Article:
Here at Hughes Environmental we deal with dust every day, where it ranges from cleaning commercial ducts to combustible dust remediation. We’ve encountered dust created by all types of materials and manufacturing processes, and know that there is more to dust than most people think. For instance, did you know that certain metals can explode when they are turned into a dust?
Here are 15 more interesting facts about dust:
People have been trying to get rid of household dust for ages, and the first vacuum cleaner was invented in 1901. This vacuum was so large it was horse drawn, had to be parked outside, and ran on gasoline.
The average person creates 1/3 ounce of dead skin each week, which is about the weight of a car key. This dead skin combines with other particles to create household dust.
While that 1/3 ounce doesn’t seem like much, the average home in the United States collects 40 pounds of dust each year.
A commonly quoted statistic is that 80% of dust is made up of dead skin, but that’s actually a pretty small percentage. Dust in houses and offices is made up of a combination of pollen, hair, textile fibers, paper fibers, soil minerals, cosmic dust particles, and various other materials found in the local environment.
Many people claim to be allergic to dust, but in many cases they are actually having an allergic reaction to dust mites. These mites eat the dead skin and their dead bodies and fecal matter cause allergic reactions in people. Up to 500 dust mites can survive on just 1 gram of dust.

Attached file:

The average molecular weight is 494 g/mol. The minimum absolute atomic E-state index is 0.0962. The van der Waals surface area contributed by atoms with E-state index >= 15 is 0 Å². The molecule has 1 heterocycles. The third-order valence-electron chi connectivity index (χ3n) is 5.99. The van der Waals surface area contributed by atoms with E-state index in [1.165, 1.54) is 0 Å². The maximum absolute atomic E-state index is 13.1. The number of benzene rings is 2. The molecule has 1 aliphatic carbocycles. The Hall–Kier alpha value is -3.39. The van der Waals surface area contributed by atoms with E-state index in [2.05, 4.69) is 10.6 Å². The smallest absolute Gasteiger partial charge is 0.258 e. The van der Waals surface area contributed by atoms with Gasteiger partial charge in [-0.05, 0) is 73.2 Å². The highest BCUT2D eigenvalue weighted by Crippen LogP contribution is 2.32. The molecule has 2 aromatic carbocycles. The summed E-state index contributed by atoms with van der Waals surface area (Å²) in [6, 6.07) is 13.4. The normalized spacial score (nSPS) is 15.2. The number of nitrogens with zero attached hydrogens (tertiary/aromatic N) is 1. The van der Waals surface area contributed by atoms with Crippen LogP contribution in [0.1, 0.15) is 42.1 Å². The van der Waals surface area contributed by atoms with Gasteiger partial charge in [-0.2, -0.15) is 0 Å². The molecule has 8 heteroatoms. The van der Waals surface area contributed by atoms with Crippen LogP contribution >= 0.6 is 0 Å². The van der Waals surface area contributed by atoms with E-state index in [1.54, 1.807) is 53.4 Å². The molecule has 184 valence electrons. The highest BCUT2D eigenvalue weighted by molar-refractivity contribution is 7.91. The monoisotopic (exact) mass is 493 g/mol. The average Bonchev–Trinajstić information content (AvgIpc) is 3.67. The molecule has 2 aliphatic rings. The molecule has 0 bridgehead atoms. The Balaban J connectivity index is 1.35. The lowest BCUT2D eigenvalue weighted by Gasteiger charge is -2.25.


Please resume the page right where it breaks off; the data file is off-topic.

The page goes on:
Depending on how small the particle is, dust is capable of staying suspended in the air for up to 5 days.
The Sahara desert is the largest source of dust in the entire world, and 770 million tons of dust from this desert blows across the Atlantic Ocean to South America, where it fertilizes the Ocean and the Amazon rainforest.
While the Sahara is the largest source of atmospheric dust, an estimated 5 billion tons of dust is transmitted through the atmosphere each year. This dust can affect air temperatures, ground cooling, and rainfall levels, and is monitored closely by NASA.
This airborne dust also helps to create a cloud condensation nucleus that allows water droplets to form in clouds. When these water droplets get heavy enough, they fall to the ground as rain. Inside every raindrop is a piece of dust! The same goes for snowflakes.
Each year the Earth gains about 40,000 tons of cosmic dust that falls on it from space in the form of micrometeorites.
The typical human hair is 100 microns in diameter, but big particles of dust are 2.5 to 10 microns wide. Dust 2.5 microns or smaller is able to get stuck in the lungs and cause a wide variety of health issues.
An amount of dust just the weight of a dime is enough to create carcinogenic levels in a room 10 ft x 10 ft by 8 ft tall based on OSHA allowances.
Dust particles have been used in forensics to solve crimes, with the earliest use of this technique dating back to the early 1900s.
Dust is responsible for beautiful sunrises and sunsets, as the dust in the atmosphere absorbs blue and green colors but allows the orange and red colors through. This creates the colors that we see during a sunrise or sunset.
The dust of different chemicals or metals is used to create the colorful explosions found in fireworks. Many of these elements will only combust when found as a dust.